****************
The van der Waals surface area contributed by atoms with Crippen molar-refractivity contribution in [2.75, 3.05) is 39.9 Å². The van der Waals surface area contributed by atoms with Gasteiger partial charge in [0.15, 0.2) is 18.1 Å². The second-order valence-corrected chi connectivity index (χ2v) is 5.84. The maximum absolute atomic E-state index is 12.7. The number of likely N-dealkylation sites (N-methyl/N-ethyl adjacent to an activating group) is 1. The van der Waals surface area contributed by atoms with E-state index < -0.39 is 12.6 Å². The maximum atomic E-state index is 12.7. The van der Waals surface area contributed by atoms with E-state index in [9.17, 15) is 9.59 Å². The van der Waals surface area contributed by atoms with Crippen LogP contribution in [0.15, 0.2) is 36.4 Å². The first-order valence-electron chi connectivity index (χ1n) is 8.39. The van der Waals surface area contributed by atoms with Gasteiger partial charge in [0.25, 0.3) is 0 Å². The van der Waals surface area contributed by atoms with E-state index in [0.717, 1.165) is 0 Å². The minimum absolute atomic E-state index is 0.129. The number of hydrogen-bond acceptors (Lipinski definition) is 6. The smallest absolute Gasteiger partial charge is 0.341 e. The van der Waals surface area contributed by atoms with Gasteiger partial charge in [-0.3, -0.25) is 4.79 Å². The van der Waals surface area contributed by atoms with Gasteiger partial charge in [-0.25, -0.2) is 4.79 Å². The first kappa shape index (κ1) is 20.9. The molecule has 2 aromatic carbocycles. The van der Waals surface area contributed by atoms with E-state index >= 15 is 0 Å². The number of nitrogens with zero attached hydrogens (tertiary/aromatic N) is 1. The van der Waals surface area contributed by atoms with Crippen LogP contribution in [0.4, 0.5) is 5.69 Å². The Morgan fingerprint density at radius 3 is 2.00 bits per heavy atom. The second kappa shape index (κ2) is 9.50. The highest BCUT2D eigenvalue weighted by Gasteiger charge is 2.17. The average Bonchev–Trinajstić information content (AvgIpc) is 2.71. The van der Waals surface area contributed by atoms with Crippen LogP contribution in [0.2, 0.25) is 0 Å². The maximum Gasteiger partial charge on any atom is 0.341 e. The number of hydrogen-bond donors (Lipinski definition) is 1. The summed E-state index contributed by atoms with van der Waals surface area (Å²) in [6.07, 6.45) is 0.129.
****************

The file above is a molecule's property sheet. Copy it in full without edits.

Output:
The van der Waals surface area contributed by atoms with Crippen molar-refractivity contribution in [2.75, 3.05) is 39.9 Å². The van der Waals surface area contributed by atoms with Gasteiger partial charge in [0.15, 0.2) is 18.1 Å². The second-order valence-corrected chi connectivity index (χ2v) is 5.84. The maximum absolute atomic E-state index is 12.7. The number of likely N-dealkylation sites (N-methyl/N-ethyl adjacent to an activating group) is 1. The van der Waals surface area contributed by atoms with E-state index < -0.39 is 12.6 Å². The maximum atomic E-state index is 12.7. The van der Waals surface area contributed by atoms with E-state index in [9.17, 15) is 9.59 Å². The van der Waals surface area contributed by atoms with Crippen LogP contribution in [0.15, 0.2) is 36.4 Å². The first-order valence-electron chi connectivity index (χ1n) is 8.39. The van der Waals surface area contributed by atoms with Gasteiger partial charge in [0.25, 0.3) is 0 Å². The van der Waals surface area contributed by atoms with E-state index in [0.717, 1.165) is 0 Å². The minimum absolute atomic E-state index is 0.129. The number of hydrogen-bond acceptors (Lipinski definition) is 6. The smallest absolute Gasteiger partial charge is 0.341 e. The van der Waals surface area contributed by atoms with Gasteiger partial charge in [-0.3, -0.25) is 4.79 Å². The van der Waals surface area contributed by atoms with Gasteiger partial charge in [-0.25, -0.2) is 4.79 Å². The first kappa shape index (κ1) is 20.9. The molecule has 2 aromatic carbocycles. The van der Waals surface area contributed by atoms with E-state index >= 15 is 0 Å². The number of nitrogens with zero attached hydrogens (tertiary/aromatic N) is 1. The van der Waals surface area contributed by atoms with Crippen LogP contribution in [0.4, 0.5) is 5.69 Å². The Morgan fingerprint density at radius 3 is 2.00 bits per heavy atom. The second kappa shape index (κ2) is 9.50. The highest BCUT2D eigenvalue weighted by Gasteiger charge is 2.17. The average Bonchev–Trinajstić information content (AvgIpc) is 2.71. The van der Waals surface area contributed by atoms with Crippen LogP contribution in [0.2, 0.25) is 0 Å². The maximum Gasteiger partial charge on any atom is 0.341 e. The number of hydrogen-bond donors (Lipinski definition) is 1. The summed E-state index contributed by atoms with van der Waals surface area (Å²) in [6.07, 6.45) is 0.129.